Ilford Photo darkroom (Pic: ILFORD Photo)
The survey was answered by more than 5,000 people (Pic: ILFORD Photo)

ILFORD Photo’s survey of film photographers’ printing habits found more than two-thirds still printed their photographs using a traditional darkroom.

Some 69% of those surveyed said printed photographs using traditional methods, rather than scanning and sharing online or printing digitally.

ILFORD PHOTO says the survey had prompted them to begin work on a “find a darkroom” tool via their website, so that people who don’t have a darkroom of their own can still print photos traditionally.

The survey – which was carried out last year – drew more than 5,000 responses from more than 80 countries.

ILFORD PHOTO says the survey had prompted them to begin work on a darkroom

A statement from ILFORD Photo said: “This survey was open to printers and non-printers as it was important for us to understand the views of both. A printer was defined as someone who had printed in the darkroom at least twice during 2019. We had different questions sets for each camp.”

The survey found that for those that printed, the creative process itself (85%) and the quality of the print (83%) were the two most popular reasons for printing. Others included being in full control of the printing process and using their hands rather than a computer to achieve the image.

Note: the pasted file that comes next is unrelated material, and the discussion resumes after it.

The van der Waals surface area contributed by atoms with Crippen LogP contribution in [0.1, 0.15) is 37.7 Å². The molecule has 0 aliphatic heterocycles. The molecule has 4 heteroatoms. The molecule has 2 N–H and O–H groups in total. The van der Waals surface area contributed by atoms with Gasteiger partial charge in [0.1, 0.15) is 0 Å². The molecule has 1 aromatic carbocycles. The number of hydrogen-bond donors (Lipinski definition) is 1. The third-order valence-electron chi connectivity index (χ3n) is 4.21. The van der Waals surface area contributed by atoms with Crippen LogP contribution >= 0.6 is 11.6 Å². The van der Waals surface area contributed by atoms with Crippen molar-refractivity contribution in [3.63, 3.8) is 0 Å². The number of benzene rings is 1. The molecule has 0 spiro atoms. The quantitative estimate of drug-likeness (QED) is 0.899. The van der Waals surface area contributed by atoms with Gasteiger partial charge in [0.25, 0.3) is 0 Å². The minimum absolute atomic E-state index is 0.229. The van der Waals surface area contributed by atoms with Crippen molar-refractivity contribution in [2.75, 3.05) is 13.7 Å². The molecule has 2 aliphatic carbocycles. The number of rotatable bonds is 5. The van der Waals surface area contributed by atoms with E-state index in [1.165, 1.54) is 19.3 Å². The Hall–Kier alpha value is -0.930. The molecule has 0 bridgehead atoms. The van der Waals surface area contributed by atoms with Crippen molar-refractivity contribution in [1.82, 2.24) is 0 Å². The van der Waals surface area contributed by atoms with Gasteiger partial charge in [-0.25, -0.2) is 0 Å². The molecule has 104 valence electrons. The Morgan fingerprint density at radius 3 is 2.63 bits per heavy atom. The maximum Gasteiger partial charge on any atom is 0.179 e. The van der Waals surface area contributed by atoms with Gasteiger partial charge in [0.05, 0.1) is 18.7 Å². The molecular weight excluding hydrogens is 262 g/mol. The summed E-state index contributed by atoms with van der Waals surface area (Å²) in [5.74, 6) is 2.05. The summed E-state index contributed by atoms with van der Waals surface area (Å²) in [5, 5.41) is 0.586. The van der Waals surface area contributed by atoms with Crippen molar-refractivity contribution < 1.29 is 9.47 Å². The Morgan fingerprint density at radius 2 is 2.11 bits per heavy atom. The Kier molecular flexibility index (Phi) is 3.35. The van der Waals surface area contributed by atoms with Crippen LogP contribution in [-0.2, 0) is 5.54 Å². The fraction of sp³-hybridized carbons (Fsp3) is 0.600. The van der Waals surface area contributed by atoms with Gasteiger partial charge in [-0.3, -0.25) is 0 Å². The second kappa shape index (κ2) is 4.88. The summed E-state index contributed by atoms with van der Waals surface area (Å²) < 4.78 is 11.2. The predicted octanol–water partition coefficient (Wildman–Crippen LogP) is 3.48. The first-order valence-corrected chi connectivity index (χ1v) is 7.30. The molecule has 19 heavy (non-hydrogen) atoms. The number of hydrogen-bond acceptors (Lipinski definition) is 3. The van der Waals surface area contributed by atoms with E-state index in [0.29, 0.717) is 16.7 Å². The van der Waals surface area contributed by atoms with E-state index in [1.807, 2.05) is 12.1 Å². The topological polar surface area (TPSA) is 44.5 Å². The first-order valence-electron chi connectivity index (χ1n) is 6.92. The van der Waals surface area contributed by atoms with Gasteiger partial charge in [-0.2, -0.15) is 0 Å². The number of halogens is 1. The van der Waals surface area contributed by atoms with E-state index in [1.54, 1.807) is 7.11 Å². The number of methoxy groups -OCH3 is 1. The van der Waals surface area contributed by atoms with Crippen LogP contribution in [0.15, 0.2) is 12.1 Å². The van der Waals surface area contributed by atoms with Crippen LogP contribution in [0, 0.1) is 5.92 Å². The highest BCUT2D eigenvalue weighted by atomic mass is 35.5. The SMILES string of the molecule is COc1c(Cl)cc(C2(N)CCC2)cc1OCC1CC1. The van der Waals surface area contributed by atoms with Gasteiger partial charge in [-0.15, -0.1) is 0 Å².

The survey also found that of those who printed, nearly two-thirds printed every fortnight.

The cost and lack of space for a darkroom were two main reasons why those who didn’t print didn’t use a traditional darkroom, ILFORD Photo said. It also found that those who didn’t yet print but wanted to, some 40% would prefer to learn via YouTube videos. Only 23% would pay for a darkroom course.

The full list of findings from the survey can be found on the blog.

ILFORD Photo said the findings had spurred them to start three new initiatives.

“Creating a new tool on our website for people to find a darkroom near them. These will only be community or commercial darkrooms that are available for hire. Some via memberships and others on a pay per session basis. Many offer courses which are a great way to experience the magic of seeing your first print appear in a tray of developer. We would encourage you all to support them.

“Creating new video content for those that want to learn via YouTube. We are already underway with a series of ‘how to’ darkroom educational videos. Keep a look out for these on youtube.com/ilfordphoto

“For those wanting to create their own darkroom, we want to showcase existing printers to inspire you. We’ll share examples of their darkrooms, their prints and their knowledge with you on our social channels and website.”

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amigo toro

Nice to hear I’m not the only one who prefers a darkroom to printing – although I have thought about getting a scanner for colour film.